The conclusion is that it’s still theoretically possible for traces of THC metabolites to be present in the stomach acid in the instance where “less-purified CBD productions” are ingested.
However, the distinction between full spectrum oils and isolates make all the difference if you are being tested for drug use.
In a study conducted by researchers from the Lautenberg Center, researchers discovered that CBD was more effective for treating inflammation and pain when used with other cannabis plant compounds derived from a full spectrum product over a CBD isolate product alone. This is one reason that full spectrum products (those containing THC) are popular.
How to Avoid a Positive CBD Drug Test
The most common reason for a failed CBD drug test is that a person is using a CBD oil product that contains THC. Sometimes, this may be because a person purchases a low-quality product that does contain a small amount of THC—most manufacturers will claim their products do not contain THC, but this is not always the case.
Most CBD products are made from hemp, not marijuana.
CBD is one of many active chemical compounds in the cannabis plant. One reason it’s gaining momentum in popularity is because it is said to lack the component of the plant that causes a person to get high, which is called THC (tetrahydrocannabinol).
What are the odds that CBD oil users will test positive when subjected to illicit drug screenings, and what can be done to prevent it?
When you're starting to take any CBD product, you'll want to begin with a very low dose and gradually increase only as tolerated. The amount of CBD a person may take in a day will vary depending on weight, how long you have been taking CBD, and the desired effect, for example. Research shows that those with anxiety may require single doses of 300 to 600 milligrams daily to feel benefit. You should work with your healthcare provider to find the dose that is right for you.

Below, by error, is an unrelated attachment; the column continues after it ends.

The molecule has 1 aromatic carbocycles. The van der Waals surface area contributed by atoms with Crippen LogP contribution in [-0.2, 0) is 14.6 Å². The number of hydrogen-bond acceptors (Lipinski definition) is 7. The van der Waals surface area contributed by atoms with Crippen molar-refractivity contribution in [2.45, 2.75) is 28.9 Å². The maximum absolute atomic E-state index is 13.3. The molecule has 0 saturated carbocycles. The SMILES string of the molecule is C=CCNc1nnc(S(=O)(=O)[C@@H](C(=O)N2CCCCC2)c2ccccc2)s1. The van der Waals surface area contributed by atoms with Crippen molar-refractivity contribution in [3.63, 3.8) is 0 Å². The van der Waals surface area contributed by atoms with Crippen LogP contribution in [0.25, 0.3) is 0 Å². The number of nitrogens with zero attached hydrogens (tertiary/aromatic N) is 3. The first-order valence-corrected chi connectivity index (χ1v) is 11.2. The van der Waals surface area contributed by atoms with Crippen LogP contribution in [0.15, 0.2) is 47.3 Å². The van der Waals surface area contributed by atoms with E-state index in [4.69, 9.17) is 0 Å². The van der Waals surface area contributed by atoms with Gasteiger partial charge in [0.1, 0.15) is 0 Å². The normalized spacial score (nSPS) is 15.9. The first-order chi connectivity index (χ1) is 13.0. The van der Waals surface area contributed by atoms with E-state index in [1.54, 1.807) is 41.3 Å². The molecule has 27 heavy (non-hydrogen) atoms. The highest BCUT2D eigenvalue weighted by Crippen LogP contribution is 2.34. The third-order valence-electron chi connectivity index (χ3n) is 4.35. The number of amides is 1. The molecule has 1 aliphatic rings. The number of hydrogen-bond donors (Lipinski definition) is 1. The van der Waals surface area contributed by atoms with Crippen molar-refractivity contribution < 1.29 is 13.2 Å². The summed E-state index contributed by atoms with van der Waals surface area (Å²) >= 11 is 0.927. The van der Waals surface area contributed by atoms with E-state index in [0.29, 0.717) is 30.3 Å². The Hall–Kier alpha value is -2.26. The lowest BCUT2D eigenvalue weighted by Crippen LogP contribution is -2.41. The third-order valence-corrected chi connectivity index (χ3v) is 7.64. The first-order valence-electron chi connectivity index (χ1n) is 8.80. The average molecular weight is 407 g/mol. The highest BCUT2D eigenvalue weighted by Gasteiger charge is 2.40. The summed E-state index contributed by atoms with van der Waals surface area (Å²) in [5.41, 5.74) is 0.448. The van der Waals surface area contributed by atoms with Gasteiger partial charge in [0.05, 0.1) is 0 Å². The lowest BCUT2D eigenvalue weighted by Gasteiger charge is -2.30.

Keep in mind that you don't always have to ingest CBD by dropping it under your tongue. You could also add your CBD drops to your food and drink to make it more palatable, or if you have localized pain or soreness, you may want to try a topical CBD product.
If you've been considering adding CBD to your wellness routine but are concerned about possible side effects, THC-free CBD oil is a great place to start. THC, or tetrahydrocannabinol, is the part of the cannabis plant that's responsible for psychoactive effect (in other words, the feeling of being 'high'). While some types of CBD, or cannabidiol oil, contain very trace amounts of THC, an oil that's completely THC-free ensures you're not ingesting even the tiniest bit of the ingredient. This way, you can enjoy the benefits of CBD without worrying about any psychoactive effects that may impede your work or home activities.
What to look for in THC-free CBD oil
Other things to consider:
Before we get into the details of these recommendations, let's go over the basics of THC-free options.
According to the World Health Organization, THC-free CBD oil has no effects that indicate it may have abuse or dependence potential. Not to mention, there have been no findings of any health-related problems linked with pure CBD use. This means that you can gain the mental and physical benefits of the cannabis plant through CBD oil without the potential concerns associated with marijuana use.
Overall, THC-free CBD oil is safe with few, if any, adverse effects. However, some people may experience mild side effects, but this can typically be reduced by lowering the dosage as needed.
CBD and THC are like the “fraternal twins” of plant chemistry. They are basically identical, aside from a couple bond. Image by Adam Sarraf
This is where the mental effects of THC and CBD differ. THC makes us high because it has a strong affinity for the CB1 receptor, but CBD is the opposite. CBD does not typically interact with the CB1 receptor…at least not directly. Research shows CBD can elevate the body’s self-made endocannabinoids, and scientists are also hunting for a “hidden” brain receptor for the cannabis extract.
CBD versus THC
As PBS NewsHour science correspondent Miles O’Brien has detailed in past reports, marijuana research has been stymied by the plant’s designation as a federally illegal drug. And until recently, the same restrictions have applied to hemp and CBD.
It gets more complicated for sellers.
The wild card for hemp growers is pollination. Most flowering plants boast both male and female parts. They’re hermaphrodites that can mate with themselves. But a cannabis plant is an exception, in that it is almost always either female OR male. And when the plants reproduce sexually, their traits mix and once dormant genes — like those behind THC production — can suddenly be replaced with active versions.